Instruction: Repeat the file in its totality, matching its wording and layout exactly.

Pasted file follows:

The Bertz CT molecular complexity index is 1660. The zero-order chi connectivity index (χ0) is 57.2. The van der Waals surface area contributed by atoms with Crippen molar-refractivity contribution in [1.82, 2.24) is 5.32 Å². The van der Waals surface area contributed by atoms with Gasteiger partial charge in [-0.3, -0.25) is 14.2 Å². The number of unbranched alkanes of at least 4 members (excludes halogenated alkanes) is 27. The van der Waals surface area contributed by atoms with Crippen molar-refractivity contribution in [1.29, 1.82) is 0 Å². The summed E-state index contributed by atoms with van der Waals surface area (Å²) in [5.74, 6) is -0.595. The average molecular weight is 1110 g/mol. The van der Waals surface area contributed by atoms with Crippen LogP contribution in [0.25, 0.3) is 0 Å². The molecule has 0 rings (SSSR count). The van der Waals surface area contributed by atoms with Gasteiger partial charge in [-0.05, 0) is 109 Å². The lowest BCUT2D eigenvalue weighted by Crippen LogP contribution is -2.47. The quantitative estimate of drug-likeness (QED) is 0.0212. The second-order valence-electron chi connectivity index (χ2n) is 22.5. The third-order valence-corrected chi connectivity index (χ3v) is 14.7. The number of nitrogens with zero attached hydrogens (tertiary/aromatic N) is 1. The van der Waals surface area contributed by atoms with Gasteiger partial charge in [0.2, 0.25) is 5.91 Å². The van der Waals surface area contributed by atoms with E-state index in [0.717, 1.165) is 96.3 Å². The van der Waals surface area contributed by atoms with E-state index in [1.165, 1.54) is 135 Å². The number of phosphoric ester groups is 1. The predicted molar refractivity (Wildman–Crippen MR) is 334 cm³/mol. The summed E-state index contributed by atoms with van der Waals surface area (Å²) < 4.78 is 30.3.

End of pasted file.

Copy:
The Bertz CT molecular complexity index is 1660. The zero-order chi connectivity index (χ0) is 57.2. The van der Waals surface area contributed by atoms with Crippen molar-refractivity contribution in [1.82, 2.24) is 5.32 Å². The van der Waals surface area contributed by atoms with Gasteiger partial charge in [-0.3, -0.25) is 14.2 Å². The number of unbranched alkanes of at least 4 members (excludes halogenated alkanes) is 27. The van der Waals surface area contributed by atoms with Crippen molar-refractivity contribution in [1.29, 1.82) is 0 Å². The summed E-state index contributed by atoms with van der Waals surface area (Å²) in [5.74, 6) is -0.595. The average molecular weight is 1110 g/mol. The van der Waals surface area contributed by atoms with Crippen LogP contribution in [0.25, 0.3) is 0 Å². The molecule has 0 rings (SSSR count). The van der Waals surface area contributed by atoms with Gasteiger partial charge in [-0.05, 0) is 109 Å². The lowest BCUT2D eigenvalue weighted by Crippen LogP contribution is -2.47. The quantitative estimate of drug-likeness (QED) is 0.0212. The second-order valence-electron chi connectivity index (χ2n) is 22.5. The third-order valence-corrected chi connectivity index (χ3v) is 14.7. The number of nitrogens with zero attached hydrogens (tertiary/aromatic N) is 1. The van der Waals surface area contributed by atoms with Gasteiger partial charge in [0.2, 0.25) is 5.91 Å². The van der Waals surface area contributed by atoms with E-state index in [0.717, 1.165) is 96.3 Å². The van der Waals surface area contributed by atoms with E-state index in [1.165, 1.54) is 135 Å². The number of phosphoric ester groups is 1. The predicted molar refractivity (Wildman–Crippen MR) is 334 cm³/mol. The summed E-state index contributed by atoms with van der Waals surface area (Å²) < 4.78 is 30.3.